Little Tree, by F.T. McKinstry

“On soft white pads, he slipped unseen into the trees to the singing of blades and the shudder of the earth drinking blood.” – From “Deathseer”

Liros is the protagonist in “Deathseer,” a short story included in the collection Wizards, Woods and Gods. The commander of an occupying force in a foreign land ruled by the presence of a mysterious alien observatory, Liros has the ability to see the hand of Death, a secret he hides for the sake of sanity, as his commanders would stop at nothing to use it to their own ends.

When a terrible dream drives Liros to check on an outpost, his lords send his lover Thorn, an assassin, to accompany him. Liros knows him well enough keep him close. As Liros’s gift betrays him and exposes a devastating breach of honor by his men, he and Thorn must choose between duty and love, both choices involving bloody consequences.

Little Tree, by F.T. McKinstry

“Arcmael handed the charm to the sorcerer. Leofwine studied it intently, his face drawn. After a moment he said, ‘This is old magic. Very old.'” – From Outpost

Leofwine Klemet is seneschal to the High Constable of the King’s Rangers. Knowing that the quiet, watchful man’s duties to their lord involve something more intimate than those of a seneschal, the rangers suspect Leofwine is a spy belonging to a dark and ancient sorcerers’ brotherhood. So does the suspicious, vengeful high constable. After fleeing for his life on the eve of war, Leofwine becomes a friend and ally to a ranger who also gets on the wrong side of the high constable after discovering a plot behind a curtain of sorcery. Here, Leofwine’s arcane knowledge comes in handy–for he is a sorcerer, of course. And a spy. But no one needs to know about that.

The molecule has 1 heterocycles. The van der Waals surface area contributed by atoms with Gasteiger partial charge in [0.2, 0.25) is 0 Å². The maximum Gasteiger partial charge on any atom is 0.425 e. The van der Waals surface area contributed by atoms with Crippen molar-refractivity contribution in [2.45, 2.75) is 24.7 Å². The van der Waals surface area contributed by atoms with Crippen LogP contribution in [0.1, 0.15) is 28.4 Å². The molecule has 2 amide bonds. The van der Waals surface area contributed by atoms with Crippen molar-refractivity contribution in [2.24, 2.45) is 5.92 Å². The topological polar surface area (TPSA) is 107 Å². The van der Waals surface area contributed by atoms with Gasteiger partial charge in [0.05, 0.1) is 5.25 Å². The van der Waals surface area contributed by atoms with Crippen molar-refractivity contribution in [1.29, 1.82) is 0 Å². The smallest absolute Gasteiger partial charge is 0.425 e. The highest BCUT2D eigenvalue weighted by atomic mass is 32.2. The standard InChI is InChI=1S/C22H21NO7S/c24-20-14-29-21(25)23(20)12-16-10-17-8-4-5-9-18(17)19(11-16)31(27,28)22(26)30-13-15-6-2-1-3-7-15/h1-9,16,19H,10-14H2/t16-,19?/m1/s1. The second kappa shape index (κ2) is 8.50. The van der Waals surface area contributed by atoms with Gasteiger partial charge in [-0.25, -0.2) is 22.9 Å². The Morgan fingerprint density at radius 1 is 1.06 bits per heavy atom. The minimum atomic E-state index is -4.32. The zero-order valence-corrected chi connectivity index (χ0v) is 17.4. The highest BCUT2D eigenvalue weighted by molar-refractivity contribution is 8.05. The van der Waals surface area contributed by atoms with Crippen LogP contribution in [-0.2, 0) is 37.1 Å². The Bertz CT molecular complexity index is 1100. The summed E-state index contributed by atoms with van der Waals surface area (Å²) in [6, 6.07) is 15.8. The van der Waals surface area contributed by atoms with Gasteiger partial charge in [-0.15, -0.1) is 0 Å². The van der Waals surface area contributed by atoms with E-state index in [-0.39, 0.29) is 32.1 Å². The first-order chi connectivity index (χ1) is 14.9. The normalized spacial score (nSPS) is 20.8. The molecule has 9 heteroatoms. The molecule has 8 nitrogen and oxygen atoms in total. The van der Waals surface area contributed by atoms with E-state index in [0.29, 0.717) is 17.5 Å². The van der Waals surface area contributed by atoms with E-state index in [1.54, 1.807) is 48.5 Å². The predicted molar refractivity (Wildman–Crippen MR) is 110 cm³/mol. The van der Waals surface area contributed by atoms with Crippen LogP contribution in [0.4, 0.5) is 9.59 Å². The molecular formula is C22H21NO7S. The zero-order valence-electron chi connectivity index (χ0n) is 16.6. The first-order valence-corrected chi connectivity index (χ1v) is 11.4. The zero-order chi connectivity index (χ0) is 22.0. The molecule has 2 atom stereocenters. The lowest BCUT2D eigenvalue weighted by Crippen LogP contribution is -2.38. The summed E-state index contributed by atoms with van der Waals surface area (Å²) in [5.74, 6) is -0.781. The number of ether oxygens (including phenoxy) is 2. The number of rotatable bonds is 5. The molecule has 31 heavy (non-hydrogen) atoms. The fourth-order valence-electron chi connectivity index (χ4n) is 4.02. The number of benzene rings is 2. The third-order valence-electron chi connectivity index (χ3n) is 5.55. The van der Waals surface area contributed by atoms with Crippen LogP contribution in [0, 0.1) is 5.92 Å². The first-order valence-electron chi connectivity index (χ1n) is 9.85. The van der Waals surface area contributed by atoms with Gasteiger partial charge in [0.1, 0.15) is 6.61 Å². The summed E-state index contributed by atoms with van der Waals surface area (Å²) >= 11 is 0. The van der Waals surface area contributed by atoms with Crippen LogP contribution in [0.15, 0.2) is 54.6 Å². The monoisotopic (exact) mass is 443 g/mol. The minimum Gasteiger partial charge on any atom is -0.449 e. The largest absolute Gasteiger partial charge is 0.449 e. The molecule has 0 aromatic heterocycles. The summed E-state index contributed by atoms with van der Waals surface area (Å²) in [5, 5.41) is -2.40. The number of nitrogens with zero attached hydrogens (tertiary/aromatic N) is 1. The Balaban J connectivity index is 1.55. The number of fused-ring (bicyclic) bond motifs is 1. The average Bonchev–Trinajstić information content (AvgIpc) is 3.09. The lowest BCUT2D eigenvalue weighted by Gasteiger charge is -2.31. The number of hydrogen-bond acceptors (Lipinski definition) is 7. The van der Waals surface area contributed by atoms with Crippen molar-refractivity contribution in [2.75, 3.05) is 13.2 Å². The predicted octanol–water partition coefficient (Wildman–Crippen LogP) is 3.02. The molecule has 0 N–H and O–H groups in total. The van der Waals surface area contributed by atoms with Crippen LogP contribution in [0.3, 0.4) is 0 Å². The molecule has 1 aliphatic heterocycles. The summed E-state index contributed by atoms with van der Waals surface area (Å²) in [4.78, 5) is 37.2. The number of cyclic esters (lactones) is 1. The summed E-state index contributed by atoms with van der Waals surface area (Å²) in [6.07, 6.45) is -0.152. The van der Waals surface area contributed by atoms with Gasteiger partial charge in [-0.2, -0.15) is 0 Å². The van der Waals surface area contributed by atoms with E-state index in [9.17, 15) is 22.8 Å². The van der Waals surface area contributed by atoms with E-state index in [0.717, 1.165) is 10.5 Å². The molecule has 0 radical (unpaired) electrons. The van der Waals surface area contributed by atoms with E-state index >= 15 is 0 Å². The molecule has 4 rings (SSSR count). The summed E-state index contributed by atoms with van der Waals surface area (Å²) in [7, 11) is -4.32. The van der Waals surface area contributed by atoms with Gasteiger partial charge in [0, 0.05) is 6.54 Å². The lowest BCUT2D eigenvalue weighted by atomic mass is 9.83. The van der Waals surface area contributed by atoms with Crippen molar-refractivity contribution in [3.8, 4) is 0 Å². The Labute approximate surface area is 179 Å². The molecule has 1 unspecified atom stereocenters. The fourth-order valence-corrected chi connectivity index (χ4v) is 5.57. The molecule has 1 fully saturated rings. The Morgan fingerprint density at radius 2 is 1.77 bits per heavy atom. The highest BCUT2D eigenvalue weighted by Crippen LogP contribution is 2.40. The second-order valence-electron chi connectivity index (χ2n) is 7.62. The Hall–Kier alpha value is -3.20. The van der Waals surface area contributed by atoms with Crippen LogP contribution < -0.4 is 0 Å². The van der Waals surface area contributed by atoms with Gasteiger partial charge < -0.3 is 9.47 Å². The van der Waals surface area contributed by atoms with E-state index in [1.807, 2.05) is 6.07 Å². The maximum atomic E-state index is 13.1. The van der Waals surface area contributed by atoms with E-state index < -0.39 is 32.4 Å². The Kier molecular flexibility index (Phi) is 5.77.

Little Tree, by F.T. McKinstry

“Leofwine breathed a foul string of words, the blood on his body and the void of his lover’s death giving them form, the culmination of spit, roots, hate and tears, eyes that never closed, hunger that was never sated. A sudden gale rose up from the north and whipped the trees into a frenzy.” – From The Wolf Lords

In The Wolf Lords, Leofwine’s full potential is revealed, complete with a host of demons, torments and nasty enemies. An adept sorcerer of the Fenrir Brotherhood, Leofwine has given up espionage and now serves a hall in a remote forest as a protector of their interests. It is a thankless job but for his lover, a prince, and shelter from his enemies, both mortal and immortal.